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La Santa Muerte and other forms of crazy

Photo by AFP / Getty Images

Jim Morrison was right — “people are strange”:

“Popular in Mexico, and sometimes linked to the illicit drug trade, the skeleton saint known as La Santa Muerte in recent years has found a robust and diverse following north of the border: immigrant small business owners, artists, gay activists and the poor, among others – many of them non-Latinos and not all involved with organized religion.

Clad in a black nun’s robe and holding a scythe in one hand, Santa Muerte appeals to people seeking all manner of otherworldly help: from fending off wrongdoing and carrying out vengeance to stopping lovers from cheating and landing better jobs. And others seek her protection for their drug shipments and to ward off law enforcement.

‘Her growth in the United States has been extraordinary,’ said Andrew Chesnut, author of “Devoted to Death: Santa Muerte, the Skeleton Saint” and the Bishop Walter F. Sullivan Chair in Catholic Studies at Virginia Commonwealth University. ‘Because you can ask her for anything, she has mass appeal and is now gaining a diverse group of followers throughout the country. She’s the ultimate multi-tasker.’ …

The saint is especially popular among Mexican-American Catholics, rivaling that of St. Jude and La Virgen de Guadalupe as a favorite for miracle requests, even as the Catholic Church in Mexico denounces Santa Muerte as satanic, experts say.”

Normally such a ridiculous news story wouldn’t warrant commenting on, but that the worship of La Santa Muerte appears to be a growing trend among Latinos and non-Latinos alike prodded me into saying something about adults and their make-believe friends.

People are prone to superstitions. You see it a lot in sports, whether it’s the basketball player who taps his nose three times before shooting a free throw, or the baseball player who has a ritual for putting on his batting gloves. Such rituals make people feel better and worse — better when you do them and worse when you don’t.

The same seems to be happening with this skeleton worship. Life sucks at the moment along the Rio Grande (and in Queens, apparently), so people are praying to bones dressed in a robe in hopes that it’ll make life suck a bit less. It won’t though, and the people must know that going into it, somewhere deep inside. I refuse to believe people are that deluded.

But, as the saying goes, desperate times call for desperate measures. When times get hard, it’s time to slap some clothes on a skeleton and offer it shots of Patrón. That’s a lot easier than, say, getting a better job or moving.

This new phenomenon illustrates why I can be such a curmudgeon when it comes to Latino religiosity. When you believe enough crazy things (like a virgin birth, a talking snake, people coming back to life and evil spirits), you’re prepared to believe just about anything. If the Virgen de Guadelupe isn’t granting your wishes in a timely fashion, try asking La Santa Muerte. And if that doesn’t work, there’s always Santa Claus (though you probably haven’t written him in a long time, so that might get awkward).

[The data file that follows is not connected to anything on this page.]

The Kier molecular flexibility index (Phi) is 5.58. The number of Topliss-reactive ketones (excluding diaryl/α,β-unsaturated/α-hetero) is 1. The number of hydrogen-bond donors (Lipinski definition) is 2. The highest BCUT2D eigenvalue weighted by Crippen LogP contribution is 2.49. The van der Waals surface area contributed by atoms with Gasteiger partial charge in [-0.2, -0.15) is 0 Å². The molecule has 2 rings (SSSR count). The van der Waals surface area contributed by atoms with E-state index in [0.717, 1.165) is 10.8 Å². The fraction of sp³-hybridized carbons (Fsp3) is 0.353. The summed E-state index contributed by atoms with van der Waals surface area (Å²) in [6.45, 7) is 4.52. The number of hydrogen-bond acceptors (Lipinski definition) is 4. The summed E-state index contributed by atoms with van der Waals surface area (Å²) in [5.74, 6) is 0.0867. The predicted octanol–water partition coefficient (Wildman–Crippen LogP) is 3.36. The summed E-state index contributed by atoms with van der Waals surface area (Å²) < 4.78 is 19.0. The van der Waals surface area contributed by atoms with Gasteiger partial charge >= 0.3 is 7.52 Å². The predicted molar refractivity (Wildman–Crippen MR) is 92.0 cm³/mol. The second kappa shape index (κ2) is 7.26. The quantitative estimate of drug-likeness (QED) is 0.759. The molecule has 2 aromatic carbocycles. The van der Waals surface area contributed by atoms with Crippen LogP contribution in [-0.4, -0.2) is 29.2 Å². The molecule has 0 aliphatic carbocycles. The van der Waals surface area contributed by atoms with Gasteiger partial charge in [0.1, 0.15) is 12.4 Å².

In a secular society like ours, we have to stop coddling people who believe made-up things just because their faith in such things make them feel better. It’s unhealthy to believe a lie — always. And, sure, taking a hit of heroin is likely to ease the stress of living, but who in their right mind thinks regular drug use is a strong foundation for a happy and healthy life?

If you know somebody who prays to La Santa Muerte, you should check in on them regularly. You might even want to let them know that they’re praying to bones from time to time, just to ensure they have one foot in reality. You’d say something to a friend who still believed in the Tooth Fairy, wouldn’t you? Or would you simply say “To each their own” and be on your way? Some friend.

Praying to La Santa Muerte is dumb (and that I used a word like “dumb” only underscores how entirely dumb I think it is.)

It’s stories like this make that me appreciate the normal crazy of Christianity — at least a little.

About Adriana Villavicencio

Dr. Adriana Villavicencio is the youngest child of Ecuadorian immigrants. She has moved 29 times in her life, taking her on a journey from California to Bangalore, India, and New York City, where she recently earned a Ph.D. in Education Leadership and works as a Research Associate at New York University. An avid traveler, Adriana has collected experiences in four different continents and 16 different countries. But as a former high school English teacher, some of her fondest memories are those of her brilliant and brilliantly funny students in Brooklyn and Oakland. Adriana has contributed to several publications including the Daily News and, and is a managing editor for the Journal of Equity in Education. She earned a B.A. in English and an M.A. in English Education at Columbia University, and currently serves on the board of Columbia’s Latino Alumni Association (LAACU). She enjoys scary movies with red vines, Sauvignon Blanc, and her Maltese dog, Napoleon.

To learn more about Adriana’s education consulting company, please visit

Disclaimer: The views and opinions expressed in this article are solely those of the author and should not be understood to be shared by Being Latino, Inc.

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